Friday, May 17, 2013

Not the right Goo

I love me a good messy art project where you can get up to your elbows in paint and fling goo around and just have fun. There's something quite fulfilling in creating something and going whole hog. The submission for today's post has me itching to get painting! 

Rhya sent us in a project she tried from Pinterest. She read the directions, tried tweaking it to what she had at home (come on...we all do that with something every now and then...even you "I always follow the directions exactly" people surely try to improvise once in a while), then tried it with the supplies called for and sent us in all her results. I love the whole process and that she jumped in with both feet right away. Here's what happened:

The Original Pin
Isn't that cool?! I think it is anyway. It makes me think of the Batik fabrics that are so popular right now. 

Rhya saw this and decided that that was the project to tackle for her Spring Break. The instructions called for clear Elmer's glue, but since Rhya alread had mod podge on hand, she thought she'd try that before running out to the store and getting the clear glue she only needed for this one project. She said, "Maybe I'm an idiot for trying it with mod podge, but hey It dries clear, I figure it would work....No.  nope.  Not at all.  Also, I thought this would be a really easy project, which it is, but I was over confident and used my big canvas to start with....*smacks forehead*"

Here's what she did:

"First step was easy, cover the canvas or watercolor paper generously with the watercolor paint; this allows for the salt to really soak up the water and paint. I figured this out on my first try. you need a heavy coat of watercolors when adding the salt, if it's not watered down enough the salt doesn't take in any of the paint."
"Then spotting the little stencil in the corner I decided why not use it? Make it less abstract....(that didn't really work) What happens when using a stencil with watercolor:"

"I still thought it was cool, so I kept going, trying to give this more texture (even though that's what the salt and glue was for)."

"Now the mess of attempting to use mod podge.  I didn't know How to spread it on the canvas, because I couldn't squeeze it out of the bottle like the site told me. So, I just poured it out in globs and then tried to spread it around...."
"Looks real nice doesn't it?. . . . oh yeah and I poured some of the kosher salt and then I saw some gliter laying around and said, what the hell I'll add that too."
"Went out for dinner for 2 hours came back to this:"

The Pinstrosity

"Doesn't look nice at all.." she said. 

"At this point I was like, okay substituting mod podge was a bad idea, lets go try the Elmer's Glue the original post said to do.  Bought some from Michael's for $1.29 (also bought some "chocolate" colored glitter). And tried this project on a super small scale. Threw on some watercolors, not paying attention to color combination.""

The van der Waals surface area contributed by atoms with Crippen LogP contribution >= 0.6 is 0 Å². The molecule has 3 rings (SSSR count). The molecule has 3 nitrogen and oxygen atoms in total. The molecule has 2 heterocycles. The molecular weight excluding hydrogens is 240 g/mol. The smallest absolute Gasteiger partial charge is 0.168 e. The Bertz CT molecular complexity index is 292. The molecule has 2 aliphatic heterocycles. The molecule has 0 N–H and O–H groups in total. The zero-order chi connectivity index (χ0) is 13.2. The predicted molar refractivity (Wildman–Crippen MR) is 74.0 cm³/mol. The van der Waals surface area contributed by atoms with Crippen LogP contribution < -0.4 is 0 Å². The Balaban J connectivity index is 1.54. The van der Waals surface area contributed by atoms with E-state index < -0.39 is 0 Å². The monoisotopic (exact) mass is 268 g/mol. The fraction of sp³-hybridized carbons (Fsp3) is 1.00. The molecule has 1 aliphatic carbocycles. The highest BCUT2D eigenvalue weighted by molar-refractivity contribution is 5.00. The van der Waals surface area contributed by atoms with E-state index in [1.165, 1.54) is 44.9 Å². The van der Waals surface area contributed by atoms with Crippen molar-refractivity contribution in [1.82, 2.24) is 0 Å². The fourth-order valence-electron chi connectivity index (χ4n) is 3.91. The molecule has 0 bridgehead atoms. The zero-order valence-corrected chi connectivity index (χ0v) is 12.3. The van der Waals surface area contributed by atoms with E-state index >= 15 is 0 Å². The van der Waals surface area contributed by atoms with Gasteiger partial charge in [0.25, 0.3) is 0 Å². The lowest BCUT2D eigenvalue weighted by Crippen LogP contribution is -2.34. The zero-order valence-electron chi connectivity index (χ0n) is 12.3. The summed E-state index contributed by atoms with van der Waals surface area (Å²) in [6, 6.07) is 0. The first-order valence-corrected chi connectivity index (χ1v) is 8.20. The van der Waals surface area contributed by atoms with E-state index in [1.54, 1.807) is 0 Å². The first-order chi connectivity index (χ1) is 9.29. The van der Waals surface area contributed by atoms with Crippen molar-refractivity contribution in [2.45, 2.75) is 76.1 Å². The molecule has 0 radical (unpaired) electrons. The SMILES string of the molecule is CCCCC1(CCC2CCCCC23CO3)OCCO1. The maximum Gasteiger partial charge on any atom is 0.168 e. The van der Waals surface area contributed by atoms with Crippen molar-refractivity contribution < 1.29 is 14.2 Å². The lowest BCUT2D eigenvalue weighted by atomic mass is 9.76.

"NOW the glue starts to work its magic, and you can see the salt in their soaking up the Paint.  I think this looks much closer to the original."

So Rhya finally got the method figured out and decided to give the project another go to see if she could get a large scale "painting" that she liked. Do you hear the applause for her giving it another go? I do. I love that she kept trying!

The next day Rhya was able to come up with this Pin Win:
So moral of today's post? Try and try again. Oh and eat ice cream. I'm sure that moral is in this story somewhere. In fact...I think a small bowl of Peanut Butter Panic for breakfast is just what I "need" for breakfast. 

Oh...and I just saw this and thought it went well with today's post and with life in general (I needed the reminder today too):
Happy Friday everyone.


  1. I tried this and gave up on it when the salt didn't suck up the paint very well. I've done that technique on tie dye shirts w/ fabric paint back in the 80s though. You should visit my blog today for a Pinterest project that almost failed but like Rhya, i kept at it!

  2. Having fiddled with watercolors before, I think your best bet is to use watercolor paper. I don't think canvas will cut it. :(

  3. I don't think canvas works well for this. Use watercolor paper.

  4. I personally like the one with the modge podge the best.

  5. In the original pin, it looks like they may have also used rubbing alcohol. I use it in my watercolor paintings to achieve a similar thinning and spreading effect. IT's a really fun effect to see in action.


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